Your health care provider may use some of the following methods to determine if you have dumping syndrome.
- Medical history and evaluation. Your doctor can often diagnose dumping syndrome by taking a medical history, particularly if you've had stomach surgery, and evaluating your signs and symptoms.
- Blood sugar test. Because low blood sugar is sometimes associated with dumping syndrome, your doctor may order a test (oral glucose tolerance) to measure your blood sugar level at the peak time of your symptoms to help confirm the diagnosis.
- Gastric emptying test. A radioactive material is added to food to measure how quickly food moves through your stomach.
Early dumping syndrome is likely to resolve on its own within three months. In the meantime, there's a good chance that dietary changes will ease your symptoms. If not, your health care provider may recommend medications or surgery.
If changes to your diet don't improve symptoms, your health care provider may prescribe octreotide (Sandostatin). This anti-diarrheal drug, administered by injection under your skin, can slow the emptying of food into the intestine. Possible side effects include nausea, diarrhea and fatty stools (steatorrhea).
Talk with your doctor about the proper way to self-administer the drug.
If conservative approaches don't help, surgery may be recommended. Depending on your situation, surgical procedures to treat dumping syndrome may include reconstructing the pylorus or surgery to reverse gastric bypass surgery.
Lifestyle and home remedies
Here are some dietary strategies that can help you maintain good nutrition and minimize your symptoms.
- Eat smaller meals. Try eating 5 or 6 small meals a day rather than three larger ones.
- Lie down after meals. Try lying down for 30 minutes after you eat.
- Drink most of your fluids between meals. At first, don't drink anything for 30 to 60 minutes before and after meals.
- Drink 6 to 8 cups (1.4 to 1.9 liters) of fluids a day. At first, limit fluid with meals to 1/2 cup (118 milliliters). Increase fluid with meals as you tolerate it.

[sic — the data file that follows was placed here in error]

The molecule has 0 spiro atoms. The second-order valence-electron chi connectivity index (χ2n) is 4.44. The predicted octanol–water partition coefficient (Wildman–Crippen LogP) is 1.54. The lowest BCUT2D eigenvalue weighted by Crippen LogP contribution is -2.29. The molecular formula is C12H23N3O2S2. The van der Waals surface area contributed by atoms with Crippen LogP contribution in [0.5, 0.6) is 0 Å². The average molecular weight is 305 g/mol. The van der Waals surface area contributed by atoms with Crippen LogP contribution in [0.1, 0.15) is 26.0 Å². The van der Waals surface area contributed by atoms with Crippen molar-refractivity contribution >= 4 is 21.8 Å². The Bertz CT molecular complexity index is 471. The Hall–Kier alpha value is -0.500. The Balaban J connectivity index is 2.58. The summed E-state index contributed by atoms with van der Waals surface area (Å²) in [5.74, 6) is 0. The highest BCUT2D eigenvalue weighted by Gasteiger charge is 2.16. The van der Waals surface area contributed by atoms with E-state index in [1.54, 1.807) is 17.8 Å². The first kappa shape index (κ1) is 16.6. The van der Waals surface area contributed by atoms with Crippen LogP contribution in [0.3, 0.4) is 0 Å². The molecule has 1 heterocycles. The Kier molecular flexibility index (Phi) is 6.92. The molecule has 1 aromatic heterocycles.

Change your diet. Eat more protein, including meat, poultry, creamy peanut butter and fish, and complex carbohydrates such as oatmeal and other whole-grain foods high in fiber. Limit high-sugar foods, such as candy, table sugar, syrup, sodas and juices.
The natural sugar in dairy products (lactose) might worsen your symptoms. Try small amounts at first, or eliminate them if you think they're causing problems. You might want to see a registered dietitian for more advice about what to eat.
- Increase fiber intake. Guar gum and pectin in food or supplements can delay the absorption of carbohydrates in the small intestine.
- Check with your doctor about drinking alcohol.
Some people use supplements such as pectin and guar gum to thicken the digestive contents and slow its progress through the intestines. If you decide to try a supplement, discuss it with your doctor to learn about potential side effects or interactions with other medications you're taking.
Preparing for your appointment
If you have signs and symptoms of dumping syndrome, you're likely to first see your family health care provider. You may then be referred to a doctor who specializes in treating digestive system disorders (gastroenterologist).
Here's some information to help you get ready for your appointment.
What you can do
- Be aware of pre-appointment restrictions. When you make the appointment, ask if there's anything you need to do beforehand, such as restrict your diet.
- Write down your symptoms, including any that may seem unrelated to the reason for which you scheduled the appointment.
- Write down key personal information, including major stresses or recent life changes.
- List all medications, vitamins or other supplements you take, including dosage.
- Take a family member or friend along to help you remember everything.
- Bring your medical records about past treatment, especially stomach surgery.
- Write down questions to ask your health care provider.
Questions to ask your doctor
For dumping syndrome, some basic questions to ask your health care provider include:
- What is likely causing my symptoms?
- What are other possible causes?
- What tests do I need?
- What is the best course of action?
- Should I see a dietitian?
- I have other health conditions. How can I best manage them together?
- Should I see a specialist?
- Are there brochures or other printed material that I can take? What websites do you recommend?
Don't hesitate to ask other questions during your appointment.
What to expect from your doctor
Your health care provider is likely to ask you questions, including:
- Have you had stomach surgery, and if so, what kind?
- When did your symptoms begin?
- Have your symptoms been continuous or occasional?
- How long after eating do your symptoms begin?
- Do certain foods make your symptoms worse?
- How severe are your symptoms?
- What, if anything, seems to improve your symptoms?
- What, if anything, appears to worsen your symptoms?